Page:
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dc.contributor.authorFranz, Trenton E.
dc.contributor.authorLoecke, Terrance D.
dc.contributor.authorBurgin, Amy J.
dc.contributor.authorZhou, Yuzhen
dc.contributor.authorLe, Tri
dc.contributor.authorMoscicki, David
dc.date.accessioned2018-11-09T18:11:48Z
dc.date.available2018-11-09T18:11:48Z
dc.date.issued2017-06-19
dc.identifier.citationFranz, T. E., T. D. Loecke, A. J. Burgin,Y. Zhou, T. Le, and D. Moscicki (2017), Spatiotemporal predictions of soil properties and states in variably saturated landscapes, J. Geophys. Res. Biogeosci., 122, 1576–1596, doi:10.1002/2017JG003837.en_US
dc.identifier.urihttp://hdl.handle.net/1808/27288
dc.description.abstractUnderstanding greenhouse gas (GHG) fluxes from landscapes with variably saturated soil conditions is challenging given the highly dynamic nature of GHG fluxes in both space and time, dubbed hot spots, and hot moments. On one hand, our ability to directly monitor these processes is limited by sparse in situ and surface chamber observational networks. On the other hand, remote sensing approaches provide spatial data sets but are limited by infrequent imaging over time. We use a robust statistical framework to merge sparse sensor network observations with reconnaissance style hydrogeophysical mapping at a well‐characterized site in Ohio. We find that combining time‐lapse electromagnetic induction surveys with empirical orthogonal functions provides additional environmental covariates related to soil properties and states at high spatial resolutions (~5 m). A cross‐validation experiment using eight different spatial interpolation methods versus 120 in situ soil cores indicated an ~30% reduction in root‐mean‐square error for soil properties (clay weight percent and total soil carbon weight percent) using hydrogeophysical derived environmental covariates with regression kriging. In addition, the hydrogeophysical derived environmental covariates were found to be good predictors of soil states (soil temperature, soil water content, and soil oxygen). The presented framework allows for temporal gap filling of individual sensor data sets as well as provides flexible geometric interpolation to complex areas/volumes. We anticipate that the framework, with its flexible temporal and spatial monitoring options, will be useful in designing future monitoring networks as well as support the next generation of hyper‐resolution hydrologic and biogeochemical models.en_US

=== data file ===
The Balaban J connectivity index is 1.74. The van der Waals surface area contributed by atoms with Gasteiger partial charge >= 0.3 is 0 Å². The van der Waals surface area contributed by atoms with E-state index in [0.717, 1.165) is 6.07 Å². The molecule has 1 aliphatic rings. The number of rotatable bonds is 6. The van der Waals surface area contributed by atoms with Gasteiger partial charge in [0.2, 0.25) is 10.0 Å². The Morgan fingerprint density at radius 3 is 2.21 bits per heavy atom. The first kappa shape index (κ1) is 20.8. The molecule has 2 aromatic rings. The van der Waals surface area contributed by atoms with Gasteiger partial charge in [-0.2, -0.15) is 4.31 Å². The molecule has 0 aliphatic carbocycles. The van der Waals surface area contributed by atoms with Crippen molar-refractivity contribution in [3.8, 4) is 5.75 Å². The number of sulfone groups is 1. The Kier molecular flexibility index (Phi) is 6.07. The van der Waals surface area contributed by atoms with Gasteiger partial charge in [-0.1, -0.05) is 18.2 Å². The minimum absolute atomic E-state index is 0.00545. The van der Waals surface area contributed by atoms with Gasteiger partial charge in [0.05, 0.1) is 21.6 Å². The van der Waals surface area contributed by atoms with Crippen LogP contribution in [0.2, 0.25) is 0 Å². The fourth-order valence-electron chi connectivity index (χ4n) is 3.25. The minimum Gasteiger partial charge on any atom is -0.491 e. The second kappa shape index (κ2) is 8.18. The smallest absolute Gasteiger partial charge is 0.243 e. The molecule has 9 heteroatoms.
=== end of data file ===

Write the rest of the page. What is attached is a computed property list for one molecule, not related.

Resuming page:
dc.publisherAmerican Geophysical Unionen_US
dc.rights©2017. American Geophysical Union. All Rights Reserved.en_US
dc.rights.urihttps://creativecommons.org/licenses/by/4.0/en_US
dc.titleSpatiotemporal predictions of soil properties and states in variably saturated landscapesen_US
dc.typeArticleen_US
kusw.kuauthorLoecke, Terrance
kusw.kudepartmentEnvironmental Studies Programen_US
dc.identifier.doi10.1002/2017JG003837en_US
kusw.oaversionScholarly/refereed, publisher versionen_US
kusw.oapolicyThis item meets KU Open Access policy criteria.en_US
dc.rights.accessrightsopenAccessen_US


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©2017. American Geophysical Union. All Rights Reserved.
Except where otherwise noted, this item's license is described as: ©2017. American Geophysical Union. All Rights Reserved.